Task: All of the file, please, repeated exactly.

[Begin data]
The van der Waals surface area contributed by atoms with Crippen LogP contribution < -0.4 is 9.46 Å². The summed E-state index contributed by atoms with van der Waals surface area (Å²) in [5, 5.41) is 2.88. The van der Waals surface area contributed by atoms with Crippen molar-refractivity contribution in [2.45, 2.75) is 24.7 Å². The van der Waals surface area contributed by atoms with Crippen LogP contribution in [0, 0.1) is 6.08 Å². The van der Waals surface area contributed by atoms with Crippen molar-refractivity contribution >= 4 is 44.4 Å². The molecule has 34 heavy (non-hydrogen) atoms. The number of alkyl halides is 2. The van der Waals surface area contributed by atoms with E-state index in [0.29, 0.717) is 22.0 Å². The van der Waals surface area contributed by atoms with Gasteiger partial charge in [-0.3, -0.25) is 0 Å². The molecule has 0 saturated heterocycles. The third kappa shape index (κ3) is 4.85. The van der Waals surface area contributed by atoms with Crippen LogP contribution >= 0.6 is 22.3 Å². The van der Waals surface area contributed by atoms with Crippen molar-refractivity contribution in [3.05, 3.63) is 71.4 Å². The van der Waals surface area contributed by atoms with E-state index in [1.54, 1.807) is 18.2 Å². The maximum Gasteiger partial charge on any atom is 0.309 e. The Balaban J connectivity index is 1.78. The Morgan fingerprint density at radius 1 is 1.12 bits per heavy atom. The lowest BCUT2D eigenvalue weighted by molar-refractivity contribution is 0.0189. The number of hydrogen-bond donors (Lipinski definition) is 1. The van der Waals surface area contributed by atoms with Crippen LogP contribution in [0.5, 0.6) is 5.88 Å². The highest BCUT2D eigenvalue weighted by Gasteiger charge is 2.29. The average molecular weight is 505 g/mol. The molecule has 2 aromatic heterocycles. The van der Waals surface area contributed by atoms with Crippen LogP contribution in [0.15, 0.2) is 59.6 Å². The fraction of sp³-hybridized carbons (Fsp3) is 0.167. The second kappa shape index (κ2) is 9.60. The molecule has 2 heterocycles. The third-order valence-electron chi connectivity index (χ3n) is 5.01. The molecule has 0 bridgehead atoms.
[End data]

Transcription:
The van der Waals surface area contributed by atoms with Crippen LogP contribution < -0.4 is 9.46 Å². The summed E-state index contributed by atoms with van der Waals surface area (Å²) in [5, 5.41) is 2.88. The van der Waals surface area contributed by atoms with Crippen molar-refractivity contribution in [2.45, 2.75) is 24.7 Å². The van der Waals surface area contributed by atoms with Crippen LogP contribution in [0, 0.1) is 6.08 Å². The van der Waals surface area contributed by atoms with Crippen molar-refractivity contribution >= 4 is 44.4 Å². The molecule has 34 heavy (non-hydrogen) atoms. The number of alkyl halides is 2. The van der Waals surface area contributed by atoms with E-state index in [0.29, 0.717) is 22.0 Å². The van der Waals surface area contributed by atoms with Gasteiger partial charge in [-0.3, -0.25) is 0 Å². The molecule has 0 saturated heterocycles. The third kappa shape index (κ3) is 4.85. The van der Waals surface area contributed by atoms with Crippen LogP contribution >= 0.6 is 22.3 Å². The van der Waals surface area contributed by atoms with Crippen molar-refractivity contribution in [3.05, 3.63) is 71.4 Å². The van der Waals surface area contributed by atoms with E-state index in [1.54, 1.807) is 18.2 Å². The maximum Gasteiger partial charge on any atom is 0.309 e. The Balaban J connectivity index is 1.78. The Morgan fingerprint density at radius 1 is 1.12 bits per heavy atom. The lowest BCUT2D eigenvalue weighted by molar-refractivity contribution is 0.0189. The number of hydrogen-bond donors (Lipinski definition) is 1. The van der Waals surface area contributed by atoms with Crippen LogP contribution in [0.5, 0.6) is 5.88 Å². The highest BCUT2D eigenvalue weighted by Gasteiger charge is 2.29. The average molecular weight is 505 g/mol. The molecule has 2 aromatic heterocycles. The van der Waals surface area contributed by atoms with Crippen LogP contribution in [0.15, 0.2) is 59.6 Å². The fraction of sp³-hybridized carbons (Fsp3) is 0.167. The second kappa shape index (κ2) is 9.60. The molecule has 2 heterocycles. The third-order valence-electron chi connectivity index (χ3n) is 5.01. The molecule has 0 bridgehead atoms.